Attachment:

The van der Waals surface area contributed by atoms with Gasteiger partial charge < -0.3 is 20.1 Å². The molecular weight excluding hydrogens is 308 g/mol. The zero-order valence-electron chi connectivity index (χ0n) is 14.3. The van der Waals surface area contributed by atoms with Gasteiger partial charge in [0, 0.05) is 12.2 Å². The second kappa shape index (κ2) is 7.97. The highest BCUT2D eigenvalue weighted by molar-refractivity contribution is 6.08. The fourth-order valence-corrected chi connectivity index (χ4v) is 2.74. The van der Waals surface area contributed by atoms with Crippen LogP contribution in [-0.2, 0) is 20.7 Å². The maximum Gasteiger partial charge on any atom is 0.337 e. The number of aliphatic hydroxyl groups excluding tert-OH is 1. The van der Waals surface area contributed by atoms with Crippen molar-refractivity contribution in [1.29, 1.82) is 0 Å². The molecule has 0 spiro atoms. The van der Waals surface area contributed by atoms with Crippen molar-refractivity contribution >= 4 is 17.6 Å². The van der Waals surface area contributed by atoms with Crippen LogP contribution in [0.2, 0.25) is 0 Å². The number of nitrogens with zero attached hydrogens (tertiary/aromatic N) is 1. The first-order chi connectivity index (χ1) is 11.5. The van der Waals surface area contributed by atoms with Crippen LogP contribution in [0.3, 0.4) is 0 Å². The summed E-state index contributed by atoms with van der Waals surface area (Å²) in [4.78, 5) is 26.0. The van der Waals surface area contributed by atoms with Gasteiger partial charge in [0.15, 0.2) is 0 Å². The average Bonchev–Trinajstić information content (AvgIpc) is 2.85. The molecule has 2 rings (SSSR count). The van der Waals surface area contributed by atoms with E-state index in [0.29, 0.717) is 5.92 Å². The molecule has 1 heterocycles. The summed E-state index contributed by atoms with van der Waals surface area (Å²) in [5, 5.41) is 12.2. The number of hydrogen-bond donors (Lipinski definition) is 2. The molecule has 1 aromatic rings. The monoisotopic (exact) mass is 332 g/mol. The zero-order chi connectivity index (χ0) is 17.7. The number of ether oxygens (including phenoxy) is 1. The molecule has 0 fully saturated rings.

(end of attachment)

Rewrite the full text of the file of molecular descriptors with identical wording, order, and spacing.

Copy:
The van der Waals surface area contributed by atoms with Gasteiger partial charge < -0.3 is 20.1 Å². The molecular weight excluding hydrogens is 308 g/mol. The zero-order valence-electron chi connectivity index (χ0n) is 14.3. The van der Waals surface area contributed by atoms with Gasteiger partial charge in [0, 0.05) is 12.2 Å². The second kappa shape index (κ2) is 7.97. The highest BCUT2D eigenvalue weighted by molar-refractivity contribution is 6.08. The fourth-order valence-corrected chi connectivity index (χ4v) is 2.74. The van der Waals surface area contributed by atoms with Crippen LogP contribution in [-0.2, 0) is 20.7 Å². The maximum Gasteiger partial charge on any atom is 0.337 e. The number of aliphatic hydroxyl groups excluding tert-OH is 1. The van der Waals surface area contributed by atoms with Crippen molar-refractivity contribution in [1.29, 1.82) is 0 Å². The molecule has 0 spiro atoms. The van der Waals surface area contributed by atoms with Crippen molar-refractivity contribution >= 4 is 17.6 Å². The van der Waals surface area contributed by atoms with Crippen LogP contribution in [0.2, 0.25) is 0 Å². The number of nitrogens with zero attached hydrogens (tertiary/aromatic N) is 1. The first-order chi connectivity index (χ1) is 11.5. The van der Waals surface area contributed by atoms with Crippen LogP contribution in [0.3, 0.4) is 0 Å². The summed E-state index contributed by atoms with van der Waals surface area (Å²) in [4.78, 5) is 26.0. The van der Waals surface area contributed by atoms with Gasteiger partial charge in [0.15, 0.2) is 0 Å². The average Bonchev–Trinajstić information content (AvgIpc) is 2.85. The molecule has 2 rings (SSSR count). The van der Waals surface area contributed by atoms with E-state index in [0.29, 0.717) is 5.92 Å². The molecule has 1 heterocycles. The summed E-state index contributed by atoms with van der Waals surface area (Å²) in [5, 5.41) is 12.2. The number of hydrogen-bond donors (Lipinski definition) is 2. The molecule has 1 aromatic rings. The monoisotopic (exact) mass is 332 g/mol. The zero-order chi connectivity index (χ0) is 17.7. The number of ether oxygens (including phenoxy) is 1. The molecule has 0 fully saturated rings.